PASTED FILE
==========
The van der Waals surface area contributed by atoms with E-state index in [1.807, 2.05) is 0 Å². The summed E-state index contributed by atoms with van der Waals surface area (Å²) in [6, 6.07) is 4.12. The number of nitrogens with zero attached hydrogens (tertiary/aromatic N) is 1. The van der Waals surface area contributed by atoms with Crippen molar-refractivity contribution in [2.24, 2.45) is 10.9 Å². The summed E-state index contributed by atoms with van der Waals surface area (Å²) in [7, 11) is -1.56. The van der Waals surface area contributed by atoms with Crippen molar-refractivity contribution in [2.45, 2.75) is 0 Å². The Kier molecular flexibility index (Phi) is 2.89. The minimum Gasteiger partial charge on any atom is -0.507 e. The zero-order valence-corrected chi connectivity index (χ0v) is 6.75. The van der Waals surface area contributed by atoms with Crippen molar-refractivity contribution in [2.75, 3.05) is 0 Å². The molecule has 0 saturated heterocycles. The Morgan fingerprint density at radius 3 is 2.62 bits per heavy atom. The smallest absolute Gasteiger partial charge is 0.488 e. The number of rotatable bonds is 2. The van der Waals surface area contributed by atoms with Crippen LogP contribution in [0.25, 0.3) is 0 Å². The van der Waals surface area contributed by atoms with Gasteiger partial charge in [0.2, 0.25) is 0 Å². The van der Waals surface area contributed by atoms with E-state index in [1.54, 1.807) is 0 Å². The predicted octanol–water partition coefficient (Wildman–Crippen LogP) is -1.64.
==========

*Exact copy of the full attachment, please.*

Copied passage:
The van der Waals surface area contributed by atoms with E-state index in [1.807, 2.05) is 0 Å². The summed E-state index contributed by atoms with van der Waals surface area (Å²) in [6, 6.07) is 4.12. The number of nitrogens with zero attached hydrogens (tertiary/aromatic N) is 1. The van der Waals surface area contributed by atoms with Crippen molar-refractivity contribution in [2.24, 2.45) is 10.9 Å². The summed E-state index contributed by atoms with van der Waals surface area (Å²) in [7, 11) is -1.56. The van der Waals surface area contributed by atoms with Crippen molar-refractivity contribution in [2.45, 2.75) is 0 Å². The Kier molecular flexibility index (Phi) is 2.89. The minimum Gasteiger partial charge on any atom is -0.507 e. The zero-order valence-corrected chi connectivity index (χ0v) is 6.75. The van der Waals surface area contributed by atoms with Crippen molar-refractivity contribution in [2.75, 3.05) is 0 Å². The molecule has 0 saturated heterocycles. The Morgan fingerprint density at radius 3 is 2.62 bits per heavy atom. The smallest absolute Gasteiger partial charge is 0.488 e. The number of rotatable bonds is 2. The van der Waals surface area contributed by atoms with Crippen LogP contribution in [0.25, 0.3) is 0 Å². The van der Waals surface area contributed by atoms with Gasteiger partial charge in [0.2, 0.25) is 0 Å². The van der Waals surface area contributed by atoms with E-state index in [1.54, 1.807) is 0 Å². The predicted octanol–water partition coefficient (Wildman–Crippen LogP) is -1.64.